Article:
Covid-19-a blessing in disguise to the marine environment?
Updated: Nov 12, 2020
Covid-19 has turned the world upside down and has affected the health system, jobs, economy, and the entire livelihood so far. However, as the saying goes, “everything has two sides to it” , is it possible that Covid might have affected some things positively?
During the initial phases of Covid, the environment and ecosystems were thriving again. Due to the lack of disruption of humans and industrialised activities, pollution hit rock bottom and a rise in quality of our environment was
observed. The most difference was observed in our marine ecosystems. Covid slowed down ocean based sectors industries by the following percentages. Tourism 70.7 percent, fisheries 10.4 percent, offshore oil and gas 7.2 percent, shipping 6.2 percent, offshore renewables 2.9 percent and aquaculture 2.6 percent. Shipping was also slowed down and therefore resulted in lower marine
This has resulted in lower greenhouse gases emitted by vehicles, reduced ocean acidification due to the reduction of carbon footprint by the vehicles and has also reduced the noise levels in the oceans, allowing sea animals such as whales and dolphins to navigate themselves properly and make it easier for them to find food. Noise can travel almost 4.5 times faster and much further underwater than it can in air, and underwater low frequency noise (less than 100 Hz) typically emitted by
engines and propellers of large commercial vessels, can travel hundreds or even thousands of kilometres. Tourism has been at a near standstill due to restrictions on international travel. This has definitely benefited the coastal ecosystems due to reduced pressure from activities such as boating and diving, as well as reductions in wastewater emissions from largely unoccupied coastal hotel. A slowdown in coastal construction and other development have also been recorded and will bring about benefits of reducing stress on coastal ecosystems. Overfishing has also slowed down and has allowed fishes and endangered species to bounce back to healthy numbers. The marine environment seemed to look alive and colourful ever since Covid lockdown started. However, the one problem that has still not be solved by Covid is the problem of plastics in the ocean. In fact, Covid has made the plastic pollution problem worse for the marine ecosystem. The coronavirus
pandemic has sparked a huge depletion in ocean pollution since it has contributed to a glut of plastic waste that already threatens marine life due to discoveries made of finding disposable masks floating like jellyfish and waterlogged latex gloves scattered across seabed. It is said that there will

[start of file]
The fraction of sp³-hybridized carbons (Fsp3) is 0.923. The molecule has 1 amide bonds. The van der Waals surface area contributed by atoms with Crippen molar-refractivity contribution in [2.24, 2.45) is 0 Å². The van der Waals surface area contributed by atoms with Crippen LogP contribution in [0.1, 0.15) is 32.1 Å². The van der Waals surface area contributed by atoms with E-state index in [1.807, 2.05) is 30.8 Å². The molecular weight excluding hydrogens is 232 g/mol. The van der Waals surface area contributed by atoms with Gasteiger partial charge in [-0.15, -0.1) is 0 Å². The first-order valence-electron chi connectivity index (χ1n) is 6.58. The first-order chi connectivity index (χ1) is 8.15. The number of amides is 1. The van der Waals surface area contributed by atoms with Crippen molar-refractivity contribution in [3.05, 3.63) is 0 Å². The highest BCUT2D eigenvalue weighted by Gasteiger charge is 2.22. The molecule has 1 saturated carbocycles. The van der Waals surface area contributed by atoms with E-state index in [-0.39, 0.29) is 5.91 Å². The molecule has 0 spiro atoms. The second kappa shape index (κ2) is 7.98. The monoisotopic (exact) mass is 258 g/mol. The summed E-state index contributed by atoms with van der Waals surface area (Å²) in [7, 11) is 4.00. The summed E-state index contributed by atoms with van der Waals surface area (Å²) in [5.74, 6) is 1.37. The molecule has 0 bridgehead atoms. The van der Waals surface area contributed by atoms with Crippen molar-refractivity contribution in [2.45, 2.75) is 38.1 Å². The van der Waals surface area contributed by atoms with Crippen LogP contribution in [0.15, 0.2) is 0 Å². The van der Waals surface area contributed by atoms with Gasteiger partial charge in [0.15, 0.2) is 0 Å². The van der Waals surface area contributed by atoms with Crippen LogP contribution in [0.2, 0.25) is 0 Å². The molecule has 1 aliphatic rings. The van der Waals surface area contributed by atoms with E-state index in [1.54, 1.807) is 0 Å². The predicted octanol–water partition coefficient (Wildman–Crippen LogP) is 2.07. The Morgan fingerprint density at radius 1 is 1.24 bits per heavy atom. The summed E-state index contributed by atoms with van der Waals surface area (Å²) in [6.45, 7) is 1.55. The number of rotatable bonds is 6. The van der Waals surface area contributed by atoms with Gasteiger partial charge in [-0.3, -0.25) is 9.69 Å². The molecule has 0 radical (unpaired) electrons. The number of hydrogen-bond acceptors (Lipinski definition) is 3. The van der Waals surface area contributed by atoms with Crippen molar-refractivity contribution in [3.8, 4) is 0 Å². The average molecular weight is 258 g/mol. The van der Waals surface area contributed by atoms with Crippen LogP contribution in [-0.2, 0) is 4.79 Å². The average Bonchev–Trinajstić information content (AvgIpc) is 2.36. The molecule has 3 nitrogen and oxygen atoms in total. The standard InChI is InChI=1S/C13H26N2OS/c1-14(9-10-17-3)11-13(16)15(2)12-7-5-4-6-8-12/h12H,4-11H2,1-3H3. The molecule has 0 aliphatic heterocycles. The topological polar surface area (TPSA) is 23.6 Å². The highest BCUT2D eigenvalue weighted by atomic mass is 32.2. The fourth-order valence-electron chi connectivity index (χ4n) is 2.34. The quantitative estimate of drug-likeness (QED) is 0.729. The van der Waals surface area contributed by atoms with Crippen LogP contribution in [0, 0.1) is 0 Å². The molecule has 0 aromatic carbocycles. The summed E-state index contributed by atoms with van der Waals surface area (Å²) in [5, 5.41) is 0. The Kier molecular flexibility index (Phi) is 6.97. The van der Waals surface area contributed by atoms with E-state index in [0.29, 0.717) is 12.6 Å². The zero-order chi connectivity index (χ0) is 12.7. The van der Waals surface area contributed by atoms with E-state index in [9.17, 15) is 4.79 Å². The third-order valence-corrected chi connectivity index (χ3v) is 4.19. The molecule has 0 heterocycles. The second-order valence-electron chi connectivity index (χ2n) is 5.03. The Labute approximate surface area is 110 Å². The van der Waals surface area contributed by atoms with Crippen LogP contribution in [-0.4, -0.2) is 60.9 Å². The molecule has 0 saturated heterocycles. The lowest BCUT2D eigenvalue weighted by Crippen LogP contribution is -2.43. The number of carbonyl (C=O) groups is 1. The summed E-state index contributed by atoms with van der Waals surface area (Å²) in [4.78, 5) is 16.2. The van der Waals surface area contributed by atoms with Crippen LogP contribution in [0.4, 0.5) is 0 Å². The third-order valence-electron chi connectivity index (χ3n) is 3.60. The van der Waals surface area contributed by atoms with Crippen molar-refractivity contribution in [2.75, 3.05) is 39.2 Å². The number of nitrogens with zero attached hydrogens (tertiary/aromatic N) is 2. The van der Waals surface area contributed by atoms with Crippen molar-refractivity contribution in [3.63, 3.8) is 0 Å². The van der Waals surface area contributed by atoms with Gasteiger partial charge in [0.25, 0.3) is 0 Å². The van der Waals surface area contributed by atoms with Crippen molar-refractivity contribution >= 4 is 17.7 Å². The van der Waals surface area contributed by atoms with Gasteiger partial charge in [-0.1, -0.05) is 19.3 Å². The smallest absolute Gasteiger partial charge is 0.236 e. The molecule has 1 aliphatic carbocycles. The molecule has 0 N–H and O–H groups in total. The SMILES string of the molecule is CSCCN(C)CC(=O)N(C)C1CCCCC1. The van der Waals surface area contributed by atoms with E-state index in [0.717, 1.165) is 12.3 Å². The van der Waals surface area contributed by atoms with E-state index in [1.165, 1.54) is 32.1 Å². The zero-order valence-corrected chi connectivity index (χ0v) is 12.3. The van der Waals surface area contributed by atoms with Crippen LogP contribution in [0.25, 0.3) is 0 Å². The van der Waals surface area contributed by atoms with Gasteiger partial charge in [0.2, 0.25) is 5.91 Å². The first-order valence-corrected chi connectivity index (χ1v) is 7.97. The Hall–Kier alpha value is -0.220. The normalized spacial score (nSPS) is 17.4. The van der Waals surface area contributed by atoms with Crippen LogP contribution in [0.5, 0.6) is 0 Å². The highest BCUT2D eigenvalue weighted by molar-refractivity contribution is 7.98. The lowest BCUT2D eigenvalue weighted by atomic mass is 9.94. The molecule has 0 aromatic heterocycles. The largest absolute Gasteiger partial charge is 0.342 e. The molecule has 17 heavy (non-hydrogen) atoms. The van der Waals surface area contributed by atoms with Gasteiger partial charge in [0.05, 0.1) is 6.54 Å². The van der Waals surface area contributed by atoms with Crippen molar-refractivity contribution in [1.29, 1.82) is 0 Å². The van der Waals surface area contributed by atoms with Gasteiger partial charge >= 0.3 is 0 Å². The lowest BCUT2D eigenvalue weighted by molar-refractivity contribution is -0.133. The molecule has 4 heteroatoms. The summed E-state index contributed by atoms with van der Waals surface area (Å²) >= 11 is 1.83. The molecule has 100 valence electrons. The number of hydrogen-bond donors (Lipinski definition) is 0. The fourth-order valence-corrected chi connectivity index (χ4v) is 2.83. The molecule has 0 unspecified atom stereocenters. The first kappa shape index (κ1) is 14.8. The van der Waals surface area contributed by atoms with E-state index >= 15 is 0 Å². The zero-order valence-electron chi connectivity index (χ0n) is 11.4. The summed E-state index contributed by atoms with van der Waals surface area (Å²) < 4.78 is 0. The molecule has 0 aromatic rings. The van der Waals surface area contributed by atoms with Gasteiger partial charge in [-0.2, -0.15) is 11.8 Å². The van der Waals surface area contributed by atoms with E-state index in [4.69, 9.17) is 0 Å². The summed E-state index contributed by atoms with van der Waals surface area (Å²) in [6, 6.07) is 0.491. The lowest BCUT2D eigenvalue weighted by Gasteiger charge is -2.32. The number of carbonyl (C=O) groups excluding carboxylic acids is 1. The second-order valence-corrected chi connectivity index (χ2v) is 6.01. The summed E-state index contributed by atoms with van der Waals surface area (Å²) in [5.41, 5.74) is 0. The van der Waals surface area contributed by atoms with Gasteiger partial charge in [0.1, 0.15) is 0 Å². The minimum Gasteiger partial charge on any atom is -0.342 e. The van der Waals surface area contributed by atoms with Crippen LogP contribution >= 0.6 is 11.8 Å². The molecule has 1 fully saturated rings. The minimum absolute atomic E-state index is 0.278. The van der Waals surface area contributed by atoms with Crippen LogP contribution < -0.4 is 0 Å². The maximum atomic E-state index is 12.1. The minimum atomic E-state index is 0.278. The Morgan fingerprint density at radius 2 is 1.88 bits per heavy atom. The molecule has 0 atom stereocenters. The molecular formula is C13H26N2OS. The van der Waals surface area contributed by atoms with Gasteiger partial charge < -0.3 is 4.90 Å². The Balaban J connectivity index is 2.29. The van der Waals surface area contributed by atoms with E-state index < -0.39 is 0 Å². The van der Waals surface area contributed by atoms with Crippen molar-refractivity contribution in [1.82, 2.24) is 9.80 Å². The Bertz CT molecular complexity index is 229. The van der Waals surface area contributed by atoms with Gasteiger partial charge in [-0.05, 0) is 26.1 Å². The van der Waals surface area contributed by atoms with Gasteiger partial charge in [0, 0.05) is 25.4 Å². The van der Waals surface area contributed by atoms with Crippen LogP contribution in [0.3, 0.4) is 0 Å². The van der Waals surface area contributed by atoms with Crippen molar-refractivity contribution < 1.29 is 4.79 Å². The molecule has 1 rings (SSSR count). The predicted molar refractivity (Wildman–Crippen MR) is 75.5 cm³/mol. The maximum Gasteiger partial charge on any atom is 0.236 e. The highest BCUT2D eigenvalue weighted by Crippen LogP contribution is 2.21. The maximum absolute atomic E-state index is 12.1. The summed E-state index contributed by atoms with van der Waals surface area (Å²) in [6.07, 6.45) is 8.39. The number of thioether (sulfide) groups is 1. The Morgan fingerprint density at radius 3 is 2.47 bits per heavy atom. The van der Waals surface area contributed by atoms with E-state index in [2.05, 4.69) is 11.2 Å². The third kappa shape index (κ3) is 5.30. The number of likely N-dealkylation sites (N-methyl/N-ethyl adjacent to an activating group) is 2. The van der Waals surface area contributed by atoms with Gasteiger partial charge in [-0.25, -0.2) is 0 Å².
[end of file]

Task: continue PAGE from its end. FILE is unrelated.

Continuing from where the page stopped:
be more plastic than fishes in 2050.
Studies have shown that during the Covid period, the amount of plastic pollution doubled, however this time, it was polluted by surgical masks, gloves and other materials that were used vastly by humans during this pandemic. The level of plastic pollution has increased so much that there were more masks found than jellyfishes in the waters of France, reported by a scuba diver. Divers had found what Joffrey Peltier of the organisation described as“Covid waste” – dozens of gloves, masks, and bottles of hand sanitiser beneath the waves of the Mediterranean, mixed in with the usual litter of disposable cups and aluminium cans. The quantities of masks and gloves found were far from enormous, this was reported by the scuba diver
It has also been reported by UNCTAD that in Singapore, residents discarded an additional 1,470 tons of plastic waste from takeout packaging and food delivery during its eight-week lockdown before it was eased on June 1. As it can be seen, Covid had only halted these activities for the time being however as always, humans found another alternative to be able to go out and continue these activities by implementing the usage of masks, but never had a plan of how to dispose it off correctly, and now has in turn affected the ocean in a more negative state.
Problems like this do not need a pandemic as a solution however needs a change in consumer behaviour. Humans and residents should already be aware of the plastic pollution levels in the sea that has been looming over earth for so many years.
Till humans themselves realise, be proactive and bring about a change, there are more disasters coming our way, and Covid stands nowhere in front of these environmental disasters.